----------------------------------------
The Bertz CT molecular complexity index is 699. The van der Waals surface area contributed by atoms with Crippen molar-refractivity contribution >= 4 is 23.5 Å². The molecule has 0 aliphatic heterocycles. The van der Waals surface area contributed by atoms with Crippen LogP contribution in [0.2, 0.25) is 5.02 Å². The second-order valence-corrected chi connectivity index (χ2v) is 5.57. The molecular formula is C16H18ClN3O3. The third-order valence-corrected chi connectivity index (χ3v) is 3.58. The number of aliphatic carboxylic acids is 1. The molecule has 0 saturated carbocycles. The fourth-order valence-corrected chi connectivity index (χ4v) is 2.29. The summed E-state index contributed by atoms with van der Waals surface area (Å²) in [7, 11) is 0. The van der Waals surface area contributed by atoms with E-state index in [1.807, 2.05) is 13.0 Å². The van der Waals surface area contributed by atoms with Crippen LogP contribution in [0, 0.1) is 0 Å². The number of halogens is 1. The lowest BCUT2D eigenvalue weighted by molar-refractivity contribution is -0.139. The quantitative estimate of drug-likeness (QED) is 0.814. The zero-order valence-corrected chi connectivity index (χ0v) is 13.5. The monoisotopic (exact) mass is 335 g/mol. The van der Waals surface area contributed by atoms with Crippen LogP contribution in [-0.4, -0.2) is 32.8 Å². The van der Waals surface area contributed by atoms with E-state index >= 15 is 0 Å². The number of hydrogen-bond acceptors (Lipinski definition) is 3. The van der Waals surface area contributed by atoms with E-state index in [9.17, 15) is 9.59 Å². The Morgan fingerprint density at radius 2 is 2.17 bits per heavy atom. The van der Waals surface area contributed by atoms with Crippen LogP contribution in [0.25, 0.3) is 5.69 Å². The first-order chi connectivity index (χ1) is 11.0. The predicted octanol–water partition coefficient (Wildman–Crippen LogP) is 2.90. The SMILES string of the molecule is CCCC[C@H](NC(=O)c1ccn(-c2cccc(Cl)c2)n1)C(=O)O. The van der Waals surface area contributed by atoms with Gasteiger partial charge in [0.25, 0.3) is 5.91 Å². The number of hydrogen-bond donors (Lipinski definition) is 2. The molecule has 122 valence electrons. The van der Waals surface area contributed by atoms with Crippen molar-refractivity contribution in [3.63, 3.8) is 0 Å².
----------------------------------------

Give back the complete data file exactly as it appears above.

The Bertz CT molecular complexity index is 699. The van der Waals surface area contributed by atoms with Crippen molar-refractivity contribution >= 4 is 23.5 Å². The molecule has 0 aliphatic heterocycles. The van der Waals surface area contributed by atoms with Crippen LogP contribution in [0.2, 0.25) is 5.02 Å². The second-order valence-corrected chi connectivity index (χ2v) is 5.57. The molecular formula is C16H18ClN3O3. The third-order valence-corrected chi connectivity index (χ3v) is 3.58. The number of aliphatic carboxylic acids is 1. The molecule has 0 saturated carbocycles. The fourth-order valence-corrected chi connectivity index (χ4v) is 2.29. The summed E-state index contributed by atoms with van der Waals surface area (Å²) in [7, 11) is 0. The van der Waals surface area contributed by atoms with E-state index in [1.807, 2.05) is 13.0 Å². The van der Waals surface area contributed by atoms with Crippen LogP contribution in [0, 0.1) is 0 Å². The number of halogens is 1. The lowest BCUT2D eigenvalue weighted by molar-refractivity contribution is -0.139. The quantitative estimate of drug-likeness (QED) is 0.814. The zero-order valence-corrected chi connectivity index (χ0v) is 13.5. The monoisotopic (exact) mass is 335 g/mol. The van der Waals surface area contributed by atoms with Crippen LogP contribution in [-0.4, -0.2) is 32.8 Å². The van der Waals surface area contributed by atoms with E-state index >= 15 is 0 Å². The number of hydrogen-bond acceptors (Lipinski definition) is 3. The van der Waals surface area contributed by atoms with E-state index in [9.17, 15) is 9.59 Å². The Morgan fingerprint density at radius 2 is 2.17 bits per heavy atom. The van der Waals surface area contributed by atoms with Crippen LogP contribution in [0.25, 0.3) is 5.69 Å². The first-order chi connectivity index (χ1) is 11.0. The predicted octanol–water partition coefficient (Wildman–Crippen LogP) is 2.90. The SMILES string of the molecule is CCCC[C@H](NC(=O)c1ccn(-c2cccc(Cl)c2)n1)C(=O)O. The van der Waals surface area contributed by atoms with Gasteiger partial charge in [0.25, 0.3) is 5.91 Å². The number of hydrogen-bond donors (Lipinski definition) is 2. The molecule has 122 valence electrons. The van der Waals surface area contributed by atoms with Crippen molar-refractivity contribution in [3.63, 3.8) is 0 Å².